The birds were chirping on a sunny day in Echo Park where Tom Brosseau sat on a bench by the lake, eating a nice big soft chocolate cookie, watching ducks dive between comatose plants. After listening to Brosseau’s new album Grass Punks, one can’t help but romanticize little moments like that. This interview by Daiana Feuer.
Crackling movie quotes, punctuated artsy musings, stuttering programmed beats, and periodic commentary from their drummer garnished this tasty offering at WeHo’s Lyric Theatre.
STRUNZ & FARAH @ CATALINA’S
Acclaimed as much for their international virtuosity as for their dazzling eclectic live performances, Middle Eastern-flavored jazz/flamenco duo Costa Rican Jorge Strunz and Iranian Ardeshir Farah are credited for pioneering guitar-focused world music before the term even existed. The Grammy-nominated pair shares a prolific partnership spanning more than three decades, meeting in 1979 and learned of their shared ability to play mind-blowing instrumental guitar improvisations at lightning speed.
TELEKINESIS + THE DISMEMBERMENT PLAN @ THE FONDA
It was lively, it was a wonderful spectacle, and, most importantly, it was loud and mesmerizing.
THE ENTRANCE BAND @ DILETTANTE GALLERY (LIVE REVIEW + INTERVIEW)
The Entrance Band. So brooding, so mercurial, and yet so full of the alchemistic gold dust you cannot help but be transformed. It’s what Hendrix advocates call “experienced’ or what many of those illustrious Ted Talks speakers reveal.
AL’S BAR ALUMNI SHOW: ROSEMARY’S BILLYGOAT + LIGHTNIN’ WOODCOCK + CARNAGE ASADA + THE MORMONS + MORE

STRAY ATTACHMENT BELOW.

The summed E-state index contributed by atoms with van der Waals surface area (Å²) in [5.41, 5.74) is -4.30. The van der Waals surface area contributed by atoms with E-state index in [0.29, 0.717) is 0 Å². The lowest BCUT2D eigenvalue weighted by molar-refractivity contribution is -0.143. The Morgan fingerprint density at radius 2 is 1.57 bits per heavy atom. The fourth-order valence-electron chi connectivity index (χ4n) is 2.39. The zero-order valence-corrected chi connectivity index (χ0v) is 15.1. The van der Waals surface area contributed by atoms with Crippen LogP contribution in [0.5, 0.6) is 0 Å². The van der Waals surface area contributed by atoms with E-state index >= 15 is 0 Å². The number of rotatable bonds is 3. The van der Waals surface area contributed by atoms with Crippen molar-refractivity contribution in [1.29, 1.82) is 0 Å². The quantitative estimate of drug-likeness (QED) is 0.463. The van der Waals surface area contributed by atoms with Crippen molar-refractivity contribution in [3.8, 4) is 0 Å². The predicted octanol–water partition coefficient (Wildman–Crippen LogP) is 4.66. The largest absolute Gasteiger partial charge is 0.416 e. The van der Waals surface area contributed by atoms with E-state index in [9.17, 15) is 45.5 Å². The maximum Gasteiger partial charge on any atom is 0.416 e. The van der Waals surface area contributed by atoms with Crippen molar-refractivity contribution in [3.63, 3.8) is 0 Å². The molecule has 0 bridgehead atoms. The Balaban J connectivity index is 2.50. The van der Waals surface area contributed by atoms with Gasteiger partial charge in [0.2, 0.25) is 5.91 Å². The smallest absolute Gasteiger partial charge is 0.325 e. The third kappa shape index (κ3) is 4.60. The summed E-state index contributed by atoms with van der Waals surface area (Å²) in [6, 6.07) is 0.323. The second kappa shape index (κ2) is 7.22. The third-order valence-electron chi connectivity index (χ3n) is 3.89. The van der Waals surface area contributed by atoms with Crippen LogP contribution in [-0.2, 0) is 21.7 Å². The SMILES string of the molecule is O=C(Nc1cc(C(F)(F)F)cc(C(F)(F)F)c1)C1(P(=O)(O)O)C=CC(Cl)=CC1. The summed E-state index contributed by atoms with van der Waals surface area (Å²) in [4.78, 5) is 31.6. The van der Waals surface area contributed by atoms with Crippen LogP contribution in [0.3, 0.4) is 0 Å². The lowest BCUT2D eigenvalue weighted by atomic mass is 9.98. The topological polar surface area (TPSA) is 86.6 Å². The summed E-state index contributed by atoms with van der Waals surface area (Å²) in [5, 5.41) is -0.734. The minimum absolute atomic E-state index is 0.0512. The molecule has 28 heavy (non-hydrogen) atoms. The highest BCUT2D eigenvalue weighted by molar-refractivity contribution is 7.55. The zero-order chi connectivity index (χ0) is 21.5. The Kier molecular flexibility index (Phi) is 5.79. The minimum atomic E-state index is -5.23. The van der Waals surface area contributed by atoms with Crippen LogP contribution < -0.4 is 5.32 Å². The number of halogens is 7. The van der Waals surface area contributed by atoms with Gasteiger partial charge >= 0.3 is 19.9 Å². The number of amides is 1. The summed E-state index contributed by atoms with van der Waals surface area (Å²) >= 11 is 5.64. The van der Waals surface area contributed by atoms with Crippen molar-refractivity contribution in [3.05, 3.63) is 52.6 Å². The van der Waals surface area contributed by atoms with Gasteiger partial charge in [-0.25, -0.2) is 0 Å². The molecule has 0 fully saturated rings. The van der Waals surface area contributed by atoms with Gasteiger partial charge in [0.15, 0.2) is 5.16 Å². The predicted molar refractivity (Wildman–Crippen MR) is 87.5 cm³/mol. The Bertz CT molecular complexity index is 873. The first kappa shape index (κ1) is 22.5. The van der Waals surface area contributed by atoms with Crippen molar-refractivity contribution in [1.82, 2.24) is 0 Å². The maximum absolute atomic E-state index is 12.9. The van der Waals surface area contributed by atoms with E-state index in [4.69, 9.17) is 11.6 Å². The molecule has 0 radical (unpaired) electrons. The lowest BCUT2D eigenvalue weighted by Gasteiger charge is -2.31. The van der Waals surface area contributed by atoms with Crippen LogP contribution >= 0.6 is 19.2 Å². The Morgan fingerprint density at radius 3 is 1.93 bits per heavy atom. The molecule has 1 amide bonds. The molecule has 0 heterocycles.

Just as stupendous were Groovy Rednecks, as big Tex Troester sweated and howled through what he claimed was their 776th gig. Scene aristos dallying outside on Hewett debated what genre this latest onslaught amounted to. It sounded to me like Commander Cody and his Lost Planet Airmen trying to thread a biplane through their own skulls.
On Open Mike Eagle’s short little track, “Apologies,” he actually says sorry to Nocando for “judging the word ‘bitch’ in your rap books” on tour. As much as I love Nocando’s rhymes and charisma, I’ve always wanted to say the same thing!
LINDA PERHACS: THE SOUL OF ALL NATURAL THINGS
Despite the wear-and-tear anyone working in the “healing arts” might experience by their 60s, Perhacs’ whispery soprano sounds nearly as angelic as ever, and it pairs seamlessly with the mosaic of vocalists who came to her aid on the album’s many woven song tapestries.
VIKESH KAPOOR: THE BALLAD OF WILLY ROBBINS
Vikesh Kapoor’s unplugged folk ballads have all the dark loneliness of a Burt Jansch or Roy Harper, all the spritely fretwork of Joni Mitchell, and all the clever lyricism of the very best era of Paul Simon, 1965 (when he was still in his young fighting weight and hadn’t let Art Garfunkel or world music siphon his strength).
THE CAIRO GANG: TINY REBELS
God, I don’t think I fucking deserve a band as good as this.
TRAMP FOR THE LORD: TRAMP FOR THE LORD EP
When he compares love to a “slaughterhouse” and sings about going out to the desert to get clean of heroin with a lover, only to have to high-tail it back and score before they lose their minds, it doesn’t sound exploitative or hyperbolic as it might in the hands of a more Hollywood songwriter, like Sheryl Crow. It feels like something Cox has the grit of in his blood.